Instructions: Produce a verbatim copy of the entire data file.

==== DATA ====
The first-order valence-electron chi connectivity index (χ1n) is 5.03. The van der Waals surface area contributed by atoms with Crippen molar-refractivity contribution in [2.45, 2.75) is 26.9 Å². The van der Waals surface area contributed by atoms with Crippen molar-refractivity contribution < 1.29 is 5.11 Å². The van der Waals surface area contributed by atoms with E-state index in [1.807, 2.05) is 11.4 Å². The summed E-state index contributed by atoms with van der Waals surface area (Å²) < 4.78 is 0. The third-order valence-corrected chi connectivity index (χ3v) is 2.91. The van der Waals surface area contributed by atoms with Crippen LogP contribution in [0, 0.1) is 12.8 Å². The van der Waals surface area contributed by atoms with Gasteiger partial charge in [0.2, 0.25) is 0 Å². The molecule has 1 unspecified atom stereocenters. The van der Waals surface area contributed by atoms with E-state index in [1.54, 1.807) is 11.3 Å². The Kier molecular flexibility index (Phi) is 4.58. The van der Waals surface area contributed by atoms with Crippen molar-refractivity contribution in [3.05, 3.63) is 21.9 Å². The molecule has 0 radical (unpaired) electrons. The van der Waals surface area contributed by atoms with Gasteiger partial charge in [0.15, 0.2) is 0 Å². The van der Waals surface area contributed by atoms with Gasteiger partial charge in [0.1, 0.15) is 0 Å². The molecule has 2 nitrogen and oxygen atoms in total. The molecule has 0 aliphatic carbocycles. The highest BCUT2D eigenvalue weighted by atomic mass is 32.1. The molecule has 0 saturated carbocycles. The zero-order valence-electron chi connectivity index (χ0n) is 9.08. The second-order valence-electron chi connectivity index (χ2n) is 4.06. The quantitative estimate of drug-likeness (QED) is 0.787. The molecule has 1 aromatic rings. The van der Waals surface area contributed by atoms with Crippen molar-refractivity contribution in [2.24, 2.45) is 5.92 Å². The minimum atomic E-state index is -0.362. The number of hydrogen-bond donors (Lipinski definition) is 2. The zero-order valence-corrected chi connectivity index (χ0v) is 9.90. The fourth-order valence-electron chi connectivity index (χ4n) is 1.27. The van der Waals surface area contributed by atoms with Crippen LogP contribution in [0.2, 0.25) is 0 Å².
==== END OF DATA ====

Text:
The first-order valence-electron chi connectivity index (χ1n) is 5.03. The van der Waals surface area contributed by atoms with Crippen molar-refractivity contribution in [2.45, 2.75) is 26.9 Å². The van der Waals surface area contributed by atoms with Crippen molar-refractivity contribution < 1.29 is 5.11 Å². The van der Waals surface area contributed by atoms with E-state index in [1.807, 2.05) is 11.4 Å². The summed E-state index contributed by atoms with van der Waals surface area (Å²) < 4.78 is 0. The third-order valence-corrected chi connectivity index (χ3v) is 2.91. The van der Waals surface area contributed by atoms with Crippen LogP contribution in [0, 0.1) is 12.8 Å². The van der Waals surface area contributed by atoms with Gasteiger partial charge in [0.2, 0.25) is 0 Å². The molecule has 1 unspecified atom stereocenters. The van der Waals surface area contributed by atoms with E-state index in [1.54, 1.807) is 11.3 Å². The Kier molecular flexibility index (Phi) is 4.58. The van der Waals surface area contributed by atoms with Crippen molar-refractivity contribution in [3.05, 3.63) is 21.9 Å². The molecule has 0 radical (unpaired) electrons. The van der Waals surface area contributed by atoms with Gasteiger partial charge in [0.15, 0.2) is 0 Å². The van der Waals surface area contributed by atoms with Gasteiger partial charge in [0.1, 0.15) is 0 Å². The molecule has 2 nitrogen and oxygen atoms in total. The molecule has 0 aliphatic carbocycles. The highest BCUT2D eigenvalue weighted by atomic mass is 32.1. The molecule has 0 saturated carbocycles. The zero-order valence-electron chi connectivity index (χ0n) is 9.08. The second-order valence-electron chi connectivity index (χ2n) is 4.06. The quantitative estimate of drug-likeness (QED) is 0.787. The molecule has 1 aromatic rings. The van der Waals surface area contributed by atoms with Crippen molar-refractivity contribution in [2.24, 2.45) is 5.92 Å². The minimum atomic E-state index is -0.362. The number of hydrogen-bond donors (Lipinski definition) is 2. The zero-order valence-corrected chi connectivity index (χ0v) is 9.90. The fourth-order valence-electron chi connectivity index (χ4n) is 1.27. The van der Waals surface area contributed by atoms with Crippen LogP contribution in [0.2, 0.25) is 0 Å².